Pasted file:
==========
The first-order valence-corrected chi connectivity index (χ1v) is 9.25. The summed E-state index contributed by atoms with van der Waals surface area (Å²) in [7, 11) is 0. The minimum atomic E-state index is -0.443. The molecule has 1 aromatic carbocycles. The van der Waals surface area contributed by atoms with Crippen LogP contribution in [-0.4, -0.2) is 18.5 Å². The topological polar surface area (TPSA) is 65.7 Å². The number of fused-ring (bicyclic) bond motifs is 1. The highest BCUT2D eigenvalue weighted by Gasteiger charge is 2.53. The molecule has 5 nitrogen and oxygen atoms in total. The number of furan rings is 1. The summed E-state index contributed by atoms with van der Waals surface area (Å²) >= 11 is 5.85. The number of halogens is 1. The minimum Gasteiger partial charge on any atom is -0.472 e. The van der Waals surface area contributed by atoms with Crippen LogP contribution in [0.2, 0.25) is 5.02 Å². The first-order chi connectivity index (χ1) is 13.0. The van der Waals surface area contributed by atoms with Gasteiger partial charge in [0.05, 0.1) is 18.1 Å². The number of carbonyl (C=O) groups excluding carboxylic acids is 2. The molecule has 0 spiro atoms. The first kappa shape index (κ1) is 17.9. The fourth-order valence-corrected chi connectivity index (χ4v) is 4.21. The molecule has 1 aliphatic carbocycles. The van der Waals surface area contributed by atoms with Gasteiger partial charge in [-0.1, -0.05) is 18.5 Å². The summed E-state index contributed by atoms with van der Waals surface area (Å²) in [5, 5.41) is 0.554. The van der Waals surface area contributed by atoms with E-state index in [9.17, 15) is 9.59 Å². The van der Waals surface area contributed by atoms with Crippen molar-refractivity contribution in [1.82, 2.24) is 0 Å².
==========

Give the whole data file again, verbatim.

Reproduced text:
The first-order valence-corrected chi connectivity index (χ1v) is 9.25. The summed E-state index contributed by atoms with van der Waals surface area (Å²) in [7, 11) is 0. The minimum atomic E-state index is -0.443. The molecule has 1 aromatic carbocycles. The van der Waals surface area contributed by atoms with Crippen LogP contribution in [-0.4, -0.2) is 18.5 Å². The topological polar surface area (TPSA) is 65.7 Å². The number of fused-ring (bicyclic) bond motifs is 1. The highest BCUT2D eigenvalue weighted by Gasteiger charge is 2.53. The molecule has 5 nitrogen and oxygen atoms in total. The number of furan rings is 1. The summed E-state index contributed by atoms with van der Waals surface area (Å²) >= 11 is 5.85. The number of halogens is 1. The minimum Gasteiger partial charge on any atom is -0.472 e. The van der Waals surface area contributed by atoms with Crippen LogP contribution in [0.2, 0.25) is 5.02 Å². The first-order chi connectivity index (χ1) is 13.0. The van der Waals surface area contributed by atoms with Gasteiger partial charge in [0.05, 0.1) is 18.1 Å². The number of carbonyl (C=O) groups excluding carboxylic acids is 2. The molecule has 0 spiro atoms. The first kappa shape index (κ1) is 17.9. The fourth-order valence-corrected chi connectivity index (χ4v) is 4.21. The molecule has 1 aliphatic carbocycles. The van der Waals surface area contributed by atoms with Gasteiger partial charge in [-0.1, -0.05) is 18.5 Å². The summed E-state index contributed by atoms with van der Waals surface area (Å²) in [5, 5.41) is 0.554. The van der Waals surface area contributed by atoms with E-state index in [9.17, 15) is 9.59 Å². The van der Waals surface area contributed by atoms with Crippen molar-refractivity contribution in [1.82, 2.24) is 0 Å².